Q & A


Aaron Miller, president, Seeds of Peace

January 14, 2003

After 25 years of laboring to advance Middle East peace, advising six secretaries of state, Aaron Miller, 53, is leaving the State Department to head Seeds of Peace, a 10-year-old private organization that fosters ties between young people from Israel and the Arab and Muslim worlds, as well as between Indians and Pakistanis.

His departure comes at a time when the Israeli-Palestinian conflict is more violent than at any point in recent decades and when a new peace initiative drafted by the United States and Europeans has yet to get off the ground. Last week, Miller sat down with The Sun's diplomatic correspondent, Mark Matthews, to talk about his career change, the Middle East and American policy. Following are excerpts:

Why are you leaving now?

I've been offered ... the chance to run an extraordinary organization, which has been remarkably successful in changing perceptions and attitudes among Arabs and Israelis, Indians and Pakistanis. [This is] combined with my belief that the time line for a negotiated settlement of the Israeli-Palestinian conflict has been extended. It's going to take a hell of a lot longer to resolve this problem than we had anticipated.

The point that connects the two is my concern that the [conflict is damaging] an entire generation of young Israelis and Palestinians. There's very little hope; there's a lot of despair, and there's a loss of faith in two realities: that there is a solution to this problem and that the way to do it is through negotiations.

What's your view of the Bush administration's [Middle East] policy?

They were confronted with an extraordinarily difficult challenge. The consequences of the intifada [uprising] left the administration with probably the worst set of circumstances that I have seen in 25 years. ... This administration has done some things, capped by the president's June 24 [2002] speech, which, frankly, have been unprecedented.

That speech created a new normative baseline: two states living in peace and security, an end to terror and violence, [an Israeli] settlements freeze. This is a very important commitment. ...

Sooner or later, if progress is going to be made in turning this situation around, the United States will have to play a greater role. The timing is not right now. Nobody is listening now. You have Israeli elections set for Jan. 28. You have the prospect of a major military confrontation in a war with Iraq on the horizon. Trying to do Arab-Israeli peace in this kind of environment is not going to happen. There may well be opportunities afterward. ...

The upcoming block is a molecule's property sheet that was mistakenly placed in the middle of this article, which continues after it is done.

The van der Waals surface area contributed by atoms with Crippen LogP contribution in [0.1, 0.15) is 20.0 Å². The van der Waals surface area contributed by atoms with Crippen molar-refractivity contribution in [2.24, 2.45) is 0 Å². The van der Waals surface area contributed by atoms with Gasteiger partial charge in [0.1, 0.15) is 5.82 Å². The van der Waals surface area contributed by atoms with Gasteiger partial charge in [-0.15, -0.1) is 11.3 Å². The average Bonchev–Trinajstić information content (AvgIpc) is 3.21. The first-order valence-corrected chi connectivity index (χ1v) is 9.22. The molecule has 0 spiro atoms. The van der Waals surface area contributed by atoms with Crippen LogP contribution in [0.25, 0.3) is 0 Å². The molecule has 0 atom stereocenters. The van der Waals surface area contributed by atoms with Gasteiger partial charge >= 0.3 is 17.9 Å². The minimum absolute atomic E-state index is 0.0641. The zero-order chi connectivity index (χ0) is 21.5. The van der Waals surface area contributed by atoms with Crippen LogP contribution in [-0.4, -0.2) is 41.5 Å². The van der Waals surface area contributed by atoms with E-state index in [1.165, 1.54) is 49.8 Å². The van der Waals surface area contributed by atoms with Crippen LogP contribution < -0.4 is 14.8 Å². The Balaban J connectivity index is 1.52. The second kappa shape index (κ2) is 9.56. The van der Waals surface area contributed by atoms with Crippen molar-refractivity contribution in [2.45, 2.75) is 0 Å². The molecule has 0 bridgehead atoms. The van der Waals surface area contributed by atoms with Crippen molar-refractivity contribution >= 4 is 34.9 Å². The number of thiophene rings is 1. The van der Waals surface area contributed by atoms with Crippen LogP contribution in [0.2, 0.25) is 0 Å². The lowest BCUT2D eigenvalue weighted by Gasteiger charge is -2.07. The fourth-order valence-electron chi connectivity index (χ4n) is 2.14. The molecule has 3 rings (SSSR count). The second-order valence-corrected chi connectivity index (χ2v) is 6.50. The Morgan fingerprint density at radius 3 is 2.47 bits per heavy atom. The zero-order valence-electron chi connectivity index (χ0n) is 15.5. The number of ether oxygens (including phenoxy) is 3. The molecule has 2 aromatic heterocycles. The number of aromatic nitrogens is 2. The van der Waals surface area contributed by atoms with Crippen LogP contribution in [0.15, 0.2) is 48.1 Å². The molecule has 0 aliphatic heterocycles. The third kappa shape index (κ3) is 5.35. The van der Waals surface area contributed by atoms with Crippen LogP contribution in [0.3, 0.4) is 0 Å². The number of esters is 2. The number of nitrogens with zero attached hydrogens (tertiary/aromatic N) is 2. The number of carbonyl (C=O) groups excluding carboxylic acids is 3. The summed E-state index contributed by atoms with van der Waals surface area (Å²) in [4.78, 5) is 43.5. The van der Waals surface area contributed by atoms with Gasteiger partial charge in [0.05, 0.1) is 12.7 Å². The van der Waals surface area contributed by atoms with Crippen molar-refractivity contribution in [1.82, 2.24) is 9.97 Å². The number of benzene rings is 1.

Even in those negotiations where the parties themselves initially took bold and historic steps - Egypt-Israel, Israel-Palestinian and Israel-Jordan - the U.S. role became extremely important. Without the United States it's impossible to sustain any meaningful process of peace.

We have never played the role of judge and jury. I'm talking about a U.S. role in a very intimate, involved way as a friend, as a supporter, someone who can keep the parties focused on the important issues.

Without a more determined American role - under the appropriate circumstances and at the right time - it's going to be very difficult to unwind this. ... There are no quick fixes anymore. It's going to take a huge effort to get out of this.

Many Israelis and Palestinians accept the idea of two states divided roughly along the 1967 lines. What makes it so hard to build on that?

What is impeding a solution is not the problems that have to be resolved at the negotiating table - I believe there are fixes for each of the four or five core issues - it is the politics and the psychology: domestic politics, politics of the Israeli-Palestinian relationship and the psychology. This is something we paid very little attention to over the course of the last 10 years. ... The various ways in which Israelis and Palestinians looked at a resolution of the conflict were in some respects completely divergent. Those different narratives have become so fundamentally opposed right now. One side sees it totally in terms of terror and violence, the other totally in terms of occupation.

Next time, the process has to have a much more solid basis of public support in order to sustain the kind of choices leaders need to make at the negotiating table.

Did [Palestinian leader Yasser] Arafat reject a generous offer from [Israeli Prime Minister Ehud] Barak at the negotiations hosted by President Bill Clinton at Camp David in 2000?

Arafat's transgression at Camp David, the Palestinian transgression, was not that he didn't accept what Barak put on the table. I think it would have been impossible for him to accept [the offer] in toto. His transgression was his passivity, his lack of responsiveness and his refusal to credit Barak and in doing so create a sense that he had an Israeli partner who was serious.

Baltimore Sun Articles
Please note the green-lined linked article text has been applied commercially without any involvement from our newsroom editors, reporters or any other editorial staff.